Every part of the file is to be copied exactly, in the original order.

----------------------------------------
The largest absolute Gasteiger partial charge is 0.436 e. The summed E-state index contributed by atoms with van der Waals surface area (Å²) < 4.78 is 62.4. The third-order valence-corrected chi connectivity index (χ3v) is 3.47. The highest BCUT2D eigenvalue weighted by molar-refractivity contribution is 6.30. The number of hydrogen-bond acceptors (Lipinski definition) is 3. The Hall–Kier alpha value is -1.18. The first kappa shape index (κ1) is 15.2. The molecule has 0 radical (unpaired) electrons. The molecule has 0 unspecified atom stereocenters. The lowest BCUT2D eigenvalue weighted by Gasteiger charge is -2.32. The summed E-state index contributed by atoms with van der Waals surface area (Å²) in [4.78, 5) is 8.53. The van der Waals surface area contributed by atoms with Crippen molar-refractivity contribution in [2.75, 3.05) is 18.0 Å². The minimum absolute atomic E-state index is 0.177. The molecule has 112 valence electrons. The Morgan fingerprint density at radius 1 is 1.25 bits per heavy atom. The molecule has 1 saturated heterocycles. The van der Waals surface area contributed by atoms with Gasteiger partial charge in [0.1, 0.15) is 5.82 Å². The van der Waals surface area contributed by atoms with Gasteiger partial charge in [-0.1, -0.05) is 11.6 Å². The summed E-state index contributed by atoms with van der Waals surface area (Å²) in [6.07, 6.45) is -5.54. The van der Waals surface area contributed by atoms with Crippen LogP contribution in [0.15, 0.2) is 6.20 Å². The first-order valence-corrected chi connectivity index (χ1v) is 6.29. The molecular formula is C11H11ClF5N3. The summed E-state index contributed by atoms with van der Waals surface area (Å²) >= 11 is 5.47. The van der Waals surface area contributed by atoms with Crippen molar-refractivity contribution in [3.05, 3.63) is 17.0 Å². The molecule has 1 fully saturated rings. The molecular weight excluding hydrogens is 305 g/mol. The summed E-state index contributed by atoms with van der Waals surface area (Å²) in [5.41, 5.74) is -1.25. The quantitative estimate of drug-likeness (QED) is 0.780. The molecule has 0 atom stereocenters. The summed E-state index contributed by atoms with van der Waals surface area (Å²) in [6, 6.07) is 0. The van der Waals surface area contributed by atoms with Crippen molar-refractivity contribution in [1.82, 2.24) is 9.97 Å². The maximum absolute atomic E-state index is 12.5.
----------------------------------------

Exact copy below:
The largest absolute Gasteiger partial charge is 0.436 e. The summed E-state index contributed by atoms with van der Waals surface area (Å²) < 4.78 is 62.4. The third-order valence-corrected chi connectivity index (χ3v) is 3.47. The highest BCUT2D eigenvalue weighted by molar-refractivity contribution is 6.30. The number of hydrogen-bond acceptors (Lipinski definition) is 3. The Hall–Kier alpha value is -1.18. The first kappa shape index (κ1) is 15.2. The molecule has 0 radical (unpaired) electrons. The molecule has 0 unspecified atom stereocenters. The lowest BCUT2D eigenvalue weighted by Gasteiger charge is -2.32. The summed E-state index contributed by atoms with van der Waals surface area (Å²) in [4.78, 5) is 8.53. The van der Waals surface area contributed by atoms with Crippen molar-refractivity contribution in [2.75, 3.05) is 18.0 Å². The minimum absolute atomic E-state index is 0.177. The molecule has 112 valence electrons. The Morgan fingerprint density at radius 1 is 1.25 bits per heavy atom. The molecule has 1 saturated heterocycles. The van der Waals surface area contributed by atoms with Gasteiger partial charge in [0.1, 0.15) is 5.82 Å². The van der Waals surface area contributed by atoms with Gasteiger partial charge in [-0.1, -0.05) is 11.6 Å². The summed E-state index contributed by atoms with van der Waals surface area (Å²) in [6.07, 6.45) is -5.54. The van der Waals surface area contributed by atoms with Crippen LogP contribution in [0.15, 0.2) is 6.20 Å². The first-order valence-corrected chi connectivity index (χ1v) is 6.29. The molecular formula is C11H11ClF5N3. The summed E-state index contributed by atoms with van der Waals surface area (Å²) >= 11 is 5.47. The van der Waals surface area contributed by atoms with Crippen molar-refractivity contribution in [3.05, 3.63) is 17.0 Å². The molecule has 1 fully saturated rings. The molecular weight excluding hydrogens is 305 g/mol. The summed E-state index contributed by atoms with van der Waals surface area (Å²) in [5.41, 5.74) is -1.25. The quantitative estimate of drug-likeness (QED) is 0.780. The molecule has 0 atom stereocenters. The summed E-state index contributed by atoms with van der Waals surface area (Å²) in [6, 6.07) is 0. The van der Waals surface area contributed by atoms with Crippen molar-refractivity contribution in [1.82, 2.24) is 9.97 Å². The maximum absolute atomic E-state index is 12.5.